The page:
Cas was wrong. Sam was fine.
Ten days after falling into a coma, Sam was sitting across from Dean, elbows on that wobbly kitchen table Bobby couldn't be bothered to fix, wolfing down the PB&J sandwiches they'd slapped together after Sam had emerged from the basement and announced he'd woken up hungry.
Bobby watched him from a cautious distance, leaning against the stove with his arms crossed.
Dean, on the other hand, gazed at Sam with an almost fond expression on his face, as if he was seeing his six-year-old kid brother again, legs dangling and kicking at the chair leg, pestering Dean with problematic questions. Where's Dad? When's he comin' home?
The new questions must have been just as challenging. Dean's answers felt tentative. Evasive? Sam couldn't be sure. It was a little overwhelming waking up and finding out you'd missed the last eighteen months.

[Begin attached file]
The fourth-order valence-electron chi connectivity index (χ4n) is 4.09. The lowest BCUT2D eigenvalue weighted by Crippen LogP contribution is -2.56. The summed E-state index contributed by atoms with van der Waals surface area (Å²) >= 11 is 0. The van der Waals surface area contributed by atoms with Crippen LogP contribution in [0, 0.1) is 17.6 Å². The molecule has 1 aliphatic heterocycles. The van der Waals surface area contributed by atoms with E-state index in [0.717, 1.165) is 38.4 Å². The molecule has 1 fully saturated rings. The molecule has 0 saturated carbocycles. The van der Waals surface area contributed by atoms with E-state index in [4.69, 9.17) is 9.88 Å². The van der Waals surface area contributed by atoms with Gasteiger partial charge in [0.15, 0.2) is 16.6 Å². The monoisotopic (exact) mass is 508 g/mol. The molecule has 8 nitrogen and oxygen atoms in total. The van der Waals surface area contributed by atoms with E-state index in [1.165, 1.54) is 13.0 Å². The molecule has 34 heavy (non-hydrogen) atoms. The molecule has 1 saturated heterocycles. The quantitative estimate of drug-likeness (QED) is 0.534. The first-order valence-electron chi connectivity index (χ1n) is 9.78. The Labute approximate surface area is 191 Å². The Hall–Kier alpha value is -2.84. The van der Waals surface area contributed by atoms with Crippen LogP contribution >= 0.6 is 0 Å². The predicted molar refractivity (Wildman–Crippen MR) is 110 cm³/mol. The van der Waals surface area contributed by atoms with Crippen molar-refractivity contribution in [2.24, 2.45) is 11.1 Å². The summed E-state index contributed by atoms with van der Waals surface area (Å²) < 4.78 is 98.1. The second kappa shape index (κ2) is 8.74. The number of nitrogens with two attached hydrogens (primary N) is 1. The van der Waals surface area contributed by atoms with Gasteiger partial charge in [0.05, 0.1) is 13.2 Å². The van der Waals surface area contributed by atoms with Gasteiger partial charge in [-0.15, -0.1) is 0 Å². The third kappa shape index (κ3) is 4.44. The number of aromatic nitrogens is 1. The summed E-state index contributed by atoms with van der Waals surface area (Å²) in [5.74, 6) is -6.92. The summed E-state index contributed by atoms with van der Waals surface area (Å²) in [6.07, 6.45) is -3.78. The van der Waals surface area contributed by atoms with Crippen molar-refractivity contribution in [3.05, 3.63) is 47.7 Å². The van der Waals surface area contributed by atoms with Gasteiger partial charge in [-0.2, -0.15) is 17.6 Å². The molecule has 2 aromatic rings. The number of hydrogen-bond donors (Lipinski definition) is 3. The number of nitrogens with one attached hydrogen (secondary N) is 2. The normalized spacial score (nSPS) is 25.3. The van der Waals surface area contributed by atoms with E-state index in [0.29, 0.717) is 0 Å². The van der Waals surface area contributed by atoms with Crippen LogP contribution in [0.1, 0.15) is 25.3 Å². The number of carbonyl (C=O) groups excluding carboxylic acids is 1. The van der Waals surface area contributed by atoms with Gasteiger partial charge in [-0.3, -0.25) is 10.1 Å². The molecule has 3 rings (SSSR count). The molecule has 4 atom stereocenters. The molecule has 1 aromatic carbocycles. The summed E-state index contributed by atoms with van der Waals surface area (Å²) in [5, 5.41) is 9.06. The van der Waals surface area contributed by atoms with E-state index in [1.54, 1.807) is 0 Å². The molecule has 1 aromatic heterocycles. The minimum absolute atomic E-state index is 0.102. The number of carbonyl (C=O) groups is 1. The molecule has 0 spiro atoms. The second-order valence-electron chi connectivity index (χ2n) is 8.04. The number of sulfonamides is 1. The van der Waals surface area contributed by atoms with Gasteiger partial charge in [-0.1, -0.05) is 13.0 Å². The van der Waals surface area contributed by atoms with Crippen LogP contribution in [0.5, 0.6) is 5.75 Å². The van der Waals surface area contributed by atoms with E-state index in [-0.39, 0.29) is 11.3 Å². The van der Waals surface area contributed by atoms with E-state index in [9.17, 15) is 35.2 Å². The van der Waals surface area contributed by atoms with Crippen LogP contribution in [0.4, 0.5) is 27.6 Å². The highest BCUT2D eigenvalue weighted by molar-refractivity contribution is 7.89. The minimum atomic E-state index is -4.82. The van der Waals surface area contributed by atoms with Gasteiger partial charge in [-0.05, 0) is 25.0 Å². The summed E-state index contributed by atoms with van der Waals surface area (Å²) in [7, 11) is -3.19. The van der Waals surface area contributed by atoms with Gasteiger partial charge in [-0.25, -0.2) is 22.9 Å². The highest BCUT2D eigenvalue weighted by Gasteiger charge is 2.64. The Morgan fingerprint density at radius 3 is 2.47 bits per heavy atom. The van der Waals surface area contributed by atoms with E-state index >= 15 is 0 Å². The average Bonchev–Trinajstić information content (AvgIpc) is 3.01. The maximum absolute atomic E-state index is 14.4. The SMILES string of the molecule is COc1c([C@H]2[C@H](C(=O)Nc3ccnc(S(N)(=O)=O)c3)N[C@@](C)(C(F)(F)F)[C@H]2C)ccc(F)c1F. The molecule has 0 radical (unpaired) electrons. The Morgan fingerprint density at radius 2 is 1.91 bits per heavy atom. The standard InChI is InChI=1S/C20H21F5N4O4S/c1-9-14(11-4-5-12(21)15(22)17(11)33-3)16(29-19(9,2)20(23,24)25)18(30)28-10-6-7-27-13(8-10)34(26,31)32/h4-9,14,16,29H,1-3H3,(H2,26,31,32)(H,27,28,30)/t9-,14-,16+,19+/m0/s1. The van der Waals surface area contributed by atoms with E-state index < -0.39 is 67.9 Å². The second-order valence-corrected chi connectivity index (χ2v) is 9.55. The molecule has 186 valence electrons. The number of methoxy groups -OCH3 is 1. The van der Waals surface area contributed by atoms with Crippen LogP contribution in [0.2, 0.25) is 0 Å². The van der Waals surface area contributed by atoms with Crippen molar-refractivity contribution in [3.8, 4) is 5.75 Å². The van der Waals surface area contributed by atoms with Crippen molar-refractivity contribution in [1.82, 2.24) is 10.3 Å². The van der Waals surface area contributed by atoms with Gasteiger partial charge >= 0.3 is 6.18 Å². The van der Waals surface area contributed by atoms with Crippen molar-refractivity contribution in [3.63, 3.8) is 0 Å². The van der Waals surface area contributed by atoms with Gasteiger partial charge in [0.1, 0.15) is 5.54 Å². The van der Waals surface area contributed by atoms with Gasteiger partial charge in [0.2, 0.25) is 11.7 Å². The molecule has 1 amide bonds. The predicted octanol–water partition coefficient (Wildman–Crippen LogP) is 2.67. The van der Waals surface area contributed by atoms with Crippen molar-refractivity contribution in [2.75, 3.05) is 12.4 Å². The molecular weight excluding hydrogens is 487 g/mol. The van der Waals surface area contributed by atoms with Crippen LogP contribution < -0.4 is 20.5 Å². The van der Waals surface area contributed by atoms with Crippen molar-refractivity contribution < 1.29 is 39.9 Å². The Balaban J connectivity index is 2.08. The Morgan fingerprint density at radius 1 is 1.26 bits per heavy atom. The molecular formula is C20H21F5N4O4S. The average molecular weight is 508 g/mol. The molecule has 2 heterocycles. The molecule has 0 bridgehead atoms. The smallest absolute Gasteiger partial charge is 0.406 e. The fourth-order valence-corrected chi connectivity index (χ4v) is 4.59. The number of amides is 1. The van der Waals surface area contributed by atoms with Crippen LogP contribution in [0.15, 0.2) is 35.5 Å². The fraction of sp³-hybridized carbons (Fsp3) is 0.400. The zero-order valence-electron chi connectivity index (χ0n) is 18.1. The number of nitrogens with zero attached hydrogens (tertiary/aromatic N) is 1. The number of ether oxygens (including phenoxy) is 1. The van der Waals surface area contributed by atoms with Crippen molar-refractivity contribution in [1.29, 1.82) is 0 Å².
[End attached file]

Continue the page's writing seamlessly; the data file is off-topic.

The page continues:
"Is there anything else I should know?" Sam still sounded dazed.
Dean didn't meet his brother's eyes. "No. Another beer?"
Sam nodded, taking a longneck bottle from Dean's hand. When he looked up again, Dean was watching him with such an odd expression that Sam straightened, puzzled.
"Dude. You're staring. What-did I take the last beer?"
Dean cleared his throat. "No, man. It's-to be honest, you're kinda ripe."
"Huh. I guess I am." Sam wrinkled his nose. "Ripe." He climbed to his feet, leaning a bit on the scarred kitchen table before straightening. "Mind if I-"
Bobby uncrossed his arms to wave in the general direction of the stairs. "Knock yourself out. Bathroom's right where it's always been."
He could feel Dean's eyes on him as he shuffled out of the room, still staring at Sam like he was a brand new sawed-off shotgun, gleaming under the pathetic handful of dying branches that passed for their Christmas tree.
"Dean." Bobby's rough voice rumbled behind him. "You think the kid has a clue where you put his duffel? You might want to take his clothes up to him. Unless you want him parading around the place naked as a jaybird."